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New spunlacing line to be added at Suominen.

News at J.W. Suominen Oy, Nakkila, Finland, our 29th largest roll goods manufacturer, centered around a new spunlacing line, which is expected to come onstream this fall. The line, Suominen's third, is wider than previous lines and increases spunlaced capacity by 6000 metric tons. The company will continue to target the medical and high-end wipe markets. Suominen is also working on improving the efficiency of its existing nonwoven lines.

With the addition of the new line, capacity is balanced about 50/50 between spunlacing and thermal bonding. "The new line also keeps us in the lead in spunlacing in Europe," said managing director Heikki Bergholm. Suominen does most of its business--approximately 80%--in Europe, with 20% exported primarily to Asia and the Middle East.

The company continues to focus on three primary roll goods markets-targeting hygiene, medical and wipes markets--and reports progress in each area. Wipes represent one of the newer concentrations at the company; new developments include color capabilities and the development of composites for wipes across the spectrum of applications. Specifically, Suominen manufactures materials for wipes for industrial end uses, automotive applications, the food industry and cleaning and polishing.

"Our wipes materials are flexible in their uses," said Mr. Bergholm. "The three main properties are lint control, solvent resistance and liquid control. All three are important." Wipes make up about 15% of Suominen's nonwovens business and it is the fastest growing sector. "However, there's still quite a lot to do," added Mr. Bergholm of the segment.

The market leader at Suominen, however, is the hygiene sector, which captures about half of the company's business. While penetration is higher and total markets are growing only slightly, Suominen remains committed to the market. It manufactures a complete range of nonwovens for end uses including baby diaper coverstock, sanitary napkin and panty shield coverstock and hospital underpads.

In the medical segment, which holds the other 35% of sales at Suominen, two specific categories are the focus. The first is wound care materials, including compresses and sponges. while the second is material for protective health care apparel. Mr. Bergholm said that new products in the medical area are being developed, although currently the materials are available only in proprietary agreements with customers.

The medical market in Europe differs greatly from the U.S. market, explained Mr. Bergholm, where the majority of fabrics are disposable nonwovens. "In Europe, the medical market is more conservative," he said. "About 80-85% of materials used are conventional textiles. This is not something that is likely to change in the short term." Likewise, without regulations similar to OSHA's bloodborne pathogens ruling in the U.S. and with the fear of AIDS not as prevalent, disposables are not as much in demand. "However," he said, "the percentage of disposables increases every year."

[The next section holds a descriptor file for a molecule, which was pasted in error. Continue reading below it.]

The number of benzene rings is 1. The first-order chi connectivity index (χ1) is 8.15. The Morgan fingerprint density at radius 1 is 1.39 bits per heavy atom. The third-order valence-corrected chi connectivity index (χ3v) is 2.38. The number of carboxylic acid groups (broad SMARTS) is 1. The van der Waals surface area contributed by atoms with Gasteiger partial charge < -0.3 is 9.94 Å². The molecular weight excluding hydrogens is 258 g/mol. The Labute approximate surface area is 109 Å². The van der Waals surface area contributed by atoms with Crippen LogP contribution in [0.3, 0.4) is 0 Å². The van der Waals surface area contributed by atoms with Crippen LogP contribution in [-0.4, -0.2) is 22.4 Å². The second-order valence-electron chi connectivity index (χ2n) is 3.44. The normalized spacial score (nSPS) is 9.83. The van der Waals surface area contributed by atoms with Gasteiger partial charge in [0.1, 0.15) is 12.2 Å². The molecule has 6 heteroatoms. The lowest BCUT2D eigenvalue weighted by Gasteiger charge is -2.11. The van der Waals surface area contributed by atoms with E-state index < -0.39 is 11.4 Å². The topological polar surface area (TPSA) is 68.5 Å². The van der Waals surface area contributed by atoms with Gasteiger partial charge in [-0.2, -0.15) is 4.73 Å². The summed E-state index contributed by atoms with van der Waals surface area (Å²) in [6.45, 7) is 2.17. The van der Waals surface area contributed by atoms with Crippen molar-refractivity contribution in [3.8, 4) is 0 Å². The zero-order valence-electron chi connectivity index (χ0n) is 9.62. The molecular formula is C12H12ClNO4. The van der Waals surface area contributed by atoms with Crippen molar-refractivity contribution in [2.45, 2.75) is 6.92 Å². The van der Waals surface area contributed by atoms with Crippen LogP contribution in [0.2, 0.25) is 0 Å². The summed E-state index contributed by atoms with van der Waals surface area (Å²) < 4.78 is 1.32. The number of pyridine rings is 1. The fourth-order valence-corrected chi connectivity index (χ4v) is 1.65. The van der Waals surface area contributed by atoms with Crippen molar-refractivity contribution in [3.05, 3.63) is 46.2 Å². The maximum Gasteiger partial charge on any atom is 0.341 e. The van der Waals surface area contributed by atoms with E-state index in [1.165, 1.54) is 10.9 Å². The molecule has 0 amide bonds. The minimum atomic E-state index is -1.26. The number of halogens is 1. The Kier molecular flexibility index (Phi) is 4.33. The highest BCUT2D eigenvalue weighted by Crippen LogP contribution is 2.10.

Another focus at Suominen for all three of its major markets has been the development of printing capabilities. "We have a sister company called Ameriplast (located in Tampere, Finland) that produces flexible packaging, as well as other packaging materials, for the hygiene and medical markets," explained Mr. Bergholm. "It also has good printing capabilities, which we can take advantage of. We are combining the capabilities of both companies to meet customer needs," he said.

Concern for the environment continues to play a pivotal role in developments at Suominen, as the company focuses on source reduction. "It is essential to work actively to create materials that perform the same function with less material," said Mr. Bergholm. "In the mid-term, composting and incineration are not the only solutions. The best way is to make a better product."

Commenting on the industry's growing quality focus, Mr. Bergholm said, "We run the company with the Suominen quality system, which was developed with ISO 9002 standards. We have now made the decision to seek certification and while it doesn't change our process, it will be good to have an external stamp of approval." Suominen expects to achieve certification by the end of the year.

Mr. Bergholm also discussed future strategy at Suominen. "We will remain a roll goods producer--we will not try to do any converting-focusing market activities on our three core areas. While there may be possibilities in some other markets in the future," he said, "for now we have made the decision to concentrate on areas where we are already active."

J.W. Suominen Oy P.O. Box 25, SF-29251, Nakkila, Finland 358-39-375400; Fax: 358-39-72419

Worldwide Nonwovens Sales: $55 million (246 million Finnish marks)

Key Personne: Heikki Bergholm, managing director; Jouko Penttila, marketing director; Esa Palttala, production and purchasing director; Dr. Simo Makipirtti, R&D director; Kristiina Lilja, finance

Plant: Nakkila, Finland

Processes: Carded Thermal Bonded (polypropylene, viscose), Hydroentangled (polyester, viscose and blends); also spins own polypropylene and polyethylene fibers

Brand Names: Novein (carded polypropylene for coverstock), Fibrella (medicall and technical)

Major Markets: Hygiene, Medical (wound care, gowns, drapes), Wipes
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Title Annotation:International Top 30
Publication:Nonwovens Industry
Date:Sep 1, 1993
Words:811
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